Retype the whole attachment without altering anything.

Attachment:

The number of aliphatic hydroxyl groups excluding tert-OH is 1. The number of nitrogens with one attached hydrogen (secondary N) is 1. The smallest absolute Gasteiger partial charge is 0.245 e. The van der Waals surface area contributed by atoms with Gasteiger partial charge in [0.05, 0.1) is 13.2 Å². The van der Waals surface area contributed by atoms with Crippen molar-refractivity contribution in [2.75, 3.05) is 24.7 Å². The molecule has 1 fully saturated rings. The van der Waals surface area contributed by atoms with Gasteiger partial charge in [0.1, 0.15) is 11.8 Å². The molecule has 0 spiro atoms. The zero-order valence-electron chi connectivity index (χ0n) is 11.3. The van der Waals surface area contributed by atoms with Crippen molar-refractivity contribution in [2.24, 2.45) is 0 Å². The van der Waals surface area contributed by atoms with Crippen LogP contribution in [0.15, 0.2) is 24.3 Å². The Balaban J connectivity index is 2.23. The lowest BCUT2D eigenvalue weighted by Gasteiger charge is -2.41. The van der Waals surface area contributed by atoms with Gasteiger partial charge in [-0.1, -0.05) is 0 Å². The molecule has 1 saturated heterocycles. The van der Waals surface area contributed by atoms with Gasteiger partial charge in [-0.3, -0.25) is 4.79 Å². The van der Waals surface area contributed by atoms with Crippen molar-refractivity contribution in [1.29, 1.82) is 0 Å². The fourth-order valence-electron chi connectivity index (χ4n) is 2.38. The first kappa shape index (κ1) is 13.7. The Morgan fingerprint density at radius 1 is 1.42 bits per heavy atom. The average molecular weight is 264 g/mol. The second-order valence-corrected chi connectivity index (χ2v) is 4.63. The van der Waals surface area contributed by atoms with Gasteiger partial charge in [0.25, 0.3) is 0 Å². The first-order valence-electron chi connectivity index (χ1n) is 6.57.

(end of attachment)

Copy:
The number of aliphatic hydroxyl groups excluding tert-OH is 1. The number of nitrogens with one attached hydrogen (secondary N) is 1. The smallest absolute Gasteiger partial charge is 0.245 e. The van der Waals surface area contributed by atoms with Gasteiger partial charge in [0.05, 0.1) is 13.2 Å². The van der Waals surface area contributed by atoms with Crippen molar-refractivity contribution in [2.75, 3.05) is 24.7 Å². The molecule has 1 fully saturated rings. The van der Waals surface area contributed by atoms with Gasteiger partial charge in [0.1, 0.15) is 11.8 Å². The molecule has 0 spiro atoms. The zero-order valence-electron chi connectivity index (χ0n) is 11.3. The van der Waals surface area contributed by atoms with Crippen molar-refractivity contribution in [2.24, 2.45) is 0 Å². The van der Waals surface area contributed by atoms with Crippen LogP contribution in [0.15, 0.2) is 24.3 Å². The Balaban J connectivity index is 2.23. The lowest BCUT2D eigenvalue weighted by Gasteiger charge is -2.41. The van der Waals surface area contributed by atoms with Gasteiger partial charge in [-0.1, -0.05) is 0 Å². The molecule has 1 saturated heterocycles. The van der Waals surface area contributed by atoms with Gasteiger partial charge in [-0.3, -0.25) is 4.79 Å². The van der Waals surface area contributed by atoms with Crippen molar-refractivity contribution in [1.29, 1.82) is 0 Å². The fourth-order valence-electron chi connectivity index (χ4n) is 2.38. The first kappa shape index (κ1) is 13.7. The Morgan fingerprint density at radius 1 is 1.42 bits per heavy atom. The average molecular weight is 264 g/mol. The second-order valence-corrected chi connectivity index (χ2v) is 4.63. The van der Waals surface area contributed by atoms with Gasteiger partial charge in [0.25, 0.3) is 0 Å². The first-order valence-electron chi connectivity index (χ1n) is 6.57.